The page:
All around the world, they still love Michael. Here in North America, they just like him.
Michael Jackson's This Is It, director Kenny Ortega's compilation of rehearsal footage from the London gig that was aborted by the star's death earlier this year, earned $101 million in its first days at the worldwide box office, according to initial estimates by Sony Pictures. That set a global record for a concert film and proved the point of a movie-industry riddle passed along by Deadline Hollywood's Nikki Finke: "What's the difference between a dead Michael Jackson and a dead cow? The cow can't be milked."
Back home, Jackson is still bad, he's bad I mean, he's a reliable generator of concert-film coin but he's no Miley Cyrus. Her Hannah Montana/Miley Cyrus: Best of Both Worlds Concert Tour took in $31.1 million on just 683 screens, for a $45,561 average, in its first three days of domestic release in February 2008. By contrast, This Is It, which opened with midnight shows on Oct. 27, played in nearly 3,500 venues in North America, amassing $32.5 million in its first five days and a solid but unspectacular $21.3 million over the Halloween weekend, for a per-screen average of $6,119. That was well below the pre-release guesses of about $35 million for the three-day weekend.
There are always explanations when a strongly hyped movie underperforms. This was the first year since 1998 that Halloween has fallen on a Saturday, often the week's biggest box-office day. Some fans went trick-or-treating instead of This Is It-ing. Dollars and euros aside for the moment, the movie, which most critics greeted warmly, was a pretty impressive achievement considering that back in the spring, neither Ortega (who was staging the concert) nor the videographers (who were shooting the footage for Jackson's private library) knew they were making a movie. Originally announced as a two-week run, This Is It will keep playing indefinitely.
When Cyrus' movie opened, it had the competition of a wide-release horror film, The Eye, while Jackson's film was the only big new title opening this weekend. But Jackson did have to fight off a horror film that, like This Is It, nobody four months ago could have predicted would be a Halloween attraction. In its sixth week, the no-budget Paranormal Activity sustained its phenomenon status by grabbing another $16.5 million, for a total of $84.6 million an excellent profit margin for a movie that cost just $11,000 to make.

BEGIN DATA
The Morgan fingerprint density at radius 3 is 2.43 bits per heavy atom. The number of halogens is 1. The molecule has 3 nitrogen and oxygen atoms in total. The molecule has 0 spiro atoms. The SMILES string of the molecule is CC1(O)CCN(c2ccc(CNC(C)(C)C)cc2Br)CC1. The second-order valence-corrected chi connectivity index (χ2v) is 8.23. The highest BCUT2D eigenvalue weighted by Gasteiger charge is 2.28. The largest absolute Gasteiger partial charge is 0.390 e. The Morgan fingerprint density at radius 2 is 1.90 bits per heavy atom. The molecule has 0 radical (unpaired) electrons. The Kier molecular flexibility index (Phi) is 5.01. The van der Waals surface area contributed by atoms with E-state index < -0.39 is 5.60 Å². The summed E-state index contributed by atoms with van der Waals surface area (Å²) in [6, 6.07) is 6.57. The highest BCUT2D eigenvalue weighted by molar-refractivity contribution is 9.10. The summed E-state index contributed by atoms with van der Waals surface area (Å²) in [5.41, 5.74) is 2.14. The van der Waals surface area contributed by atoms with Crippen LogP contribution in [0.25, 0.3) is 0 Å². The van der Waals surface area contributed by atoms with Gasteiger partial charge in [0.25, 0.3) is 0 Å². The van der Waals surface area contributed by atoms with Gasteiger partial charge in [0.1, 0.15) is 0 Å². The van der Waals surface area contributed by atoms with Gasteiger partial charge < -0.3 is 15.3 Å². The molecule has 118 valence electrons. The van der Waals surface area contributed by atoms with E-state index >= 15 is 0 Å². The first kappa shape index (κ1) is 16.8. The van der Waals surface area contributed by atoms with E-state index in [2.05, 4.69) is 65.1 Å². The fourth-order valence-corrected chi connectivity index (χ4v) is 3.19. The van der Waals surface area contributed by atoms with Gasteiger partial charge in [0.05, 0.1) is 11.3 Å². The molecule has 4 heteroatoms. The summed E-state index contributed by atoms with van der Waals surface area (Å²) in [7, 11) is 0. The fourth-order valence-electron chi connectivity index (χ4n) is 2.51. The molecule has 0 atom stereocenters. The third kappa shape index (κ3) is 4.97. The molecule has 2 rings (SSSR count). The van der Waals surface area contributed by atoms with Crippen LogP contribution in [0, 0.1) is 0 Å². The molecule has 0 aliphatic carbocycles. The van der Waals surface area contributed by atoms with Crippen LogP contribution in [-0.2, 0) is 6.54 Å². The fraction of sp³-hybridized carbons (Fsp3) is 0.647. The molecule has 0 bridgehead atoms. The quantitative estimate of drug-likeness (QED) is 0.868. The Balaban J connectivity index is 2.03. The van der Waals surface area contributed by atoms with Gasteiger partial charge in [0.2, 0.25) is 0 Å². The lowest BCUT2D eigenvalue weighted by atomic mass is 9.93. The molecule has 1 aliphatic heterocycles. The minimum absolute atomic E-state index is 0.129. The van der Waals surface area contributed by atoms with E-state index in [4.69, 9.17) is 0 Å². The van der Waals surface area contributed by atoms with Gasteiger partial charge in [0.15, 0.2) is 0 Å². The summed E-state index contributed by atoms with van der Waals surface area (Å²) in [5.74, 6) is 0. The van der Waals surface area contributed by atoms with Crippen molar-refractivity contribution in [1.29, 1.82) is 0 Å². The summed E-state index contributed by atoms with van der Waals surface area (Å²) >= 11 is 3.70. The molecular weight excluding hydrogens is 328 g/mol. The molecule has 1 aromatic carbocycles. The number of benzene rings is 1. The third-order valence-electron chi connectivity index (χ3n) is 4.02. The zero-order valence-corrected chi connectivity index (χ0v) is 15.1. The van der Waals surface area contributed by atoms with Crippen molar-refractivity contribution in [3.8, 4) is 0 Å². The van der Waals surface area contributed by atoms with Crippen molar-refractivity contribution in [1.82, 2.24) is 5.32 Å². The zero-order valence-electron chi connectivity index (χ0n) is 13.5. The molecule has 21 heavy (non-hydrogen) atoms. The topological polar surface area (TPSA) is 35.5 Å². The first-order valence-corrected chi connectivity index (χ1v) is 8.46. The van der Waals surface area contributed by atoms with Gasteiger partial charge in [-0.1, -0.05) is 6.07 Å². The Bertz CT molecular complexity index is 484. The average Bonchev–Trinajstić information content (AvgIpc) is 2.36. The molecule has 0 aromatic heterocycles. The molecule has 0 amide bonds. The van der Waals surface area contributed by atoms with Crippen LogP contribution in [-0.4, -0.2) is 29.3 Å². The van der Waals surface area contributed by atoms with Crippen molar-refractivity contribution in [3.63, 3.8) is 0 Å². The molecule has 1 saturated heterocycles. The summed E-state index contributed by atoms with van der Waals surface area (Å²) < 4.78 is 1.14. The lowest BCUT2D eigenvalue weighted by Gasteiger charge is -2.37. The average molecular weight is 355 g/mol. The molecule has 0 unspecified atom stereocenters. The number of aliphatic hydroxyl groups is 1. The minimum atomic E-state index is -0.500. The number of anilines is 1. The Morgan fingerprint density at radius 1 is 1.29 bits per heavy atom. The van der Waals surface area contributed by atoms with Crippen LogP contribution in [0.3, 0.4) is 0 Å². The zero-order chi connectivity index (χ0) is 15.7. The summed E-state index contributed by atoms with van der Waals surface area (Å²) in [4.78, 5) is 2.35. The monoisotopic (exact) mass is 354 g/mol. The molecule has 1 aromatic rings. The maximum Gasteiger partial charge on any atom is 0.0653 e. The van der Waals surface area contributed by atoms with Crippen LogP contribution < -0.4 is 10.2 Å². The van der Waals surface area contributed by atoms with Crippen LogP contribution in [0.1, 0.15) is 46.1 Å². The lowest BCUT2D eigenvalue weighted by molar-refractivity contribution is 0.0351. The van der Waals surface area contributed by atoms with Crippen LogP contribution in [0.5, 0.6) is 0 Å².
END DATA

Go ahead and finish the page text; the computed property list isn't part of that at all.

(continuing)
Two critically reviled movies the revenge drama Law Abiding Citizen, with Jamie Foxx and Gerard Butler, and the Vince Vaughn vanity comedy Couples Retreat finished third and fourth, proving that star power can still trump a lack of quality. Otherwise, the terrain was strewn with the corpses of autumn genre films: the horrific Saw VI, The Stepfather and Cirque du Freak: The Vampire's Assistant as well as the CGI anime fantasy Astro Boy. Hilary Swank's Amelia, which once had eyes for Oscar nominations, remained lost at sea in its second week.
But hey, it could've been worse for Amelia. On Oct. 26, another female-skewing drama, the Iranian The Stoning of Soraya M., grossed a total of $8 that's one ticket, all day. And if that single patron didn't stay for both evening shows, then the movie was playing to a ghost house.
Here are the official studio estimates for this weekend's top 10 movies in North American theaters, as reported by Box Office Mojo:
1. Michael Jackson's This Is It, $21.3 million; $32.5 million, first five days
2. Paranormal Activity, $16.5 million; $84.8 million, sixth week
3. Law Abiding Citizen, $7.3 million; $51.4 million, third week
4. Couples Retreat, $6.1 million; $86.7 million, fourth week
5. Saw VI, $5.6 million; $22.8 million, second week
6. Where the Wild Things Are, $5.1 million; $61.8 million, third week
7. The Stepfather, $3.4 million; $24.7 million, third week
8. Astro Boy, $3 million; $10.9 million, second week
9. Amelia, $3 million; $8.3 million, second week
10. Cirque du Freak: The Vampire's Assistant, $2.8 million; $10.5 million, second week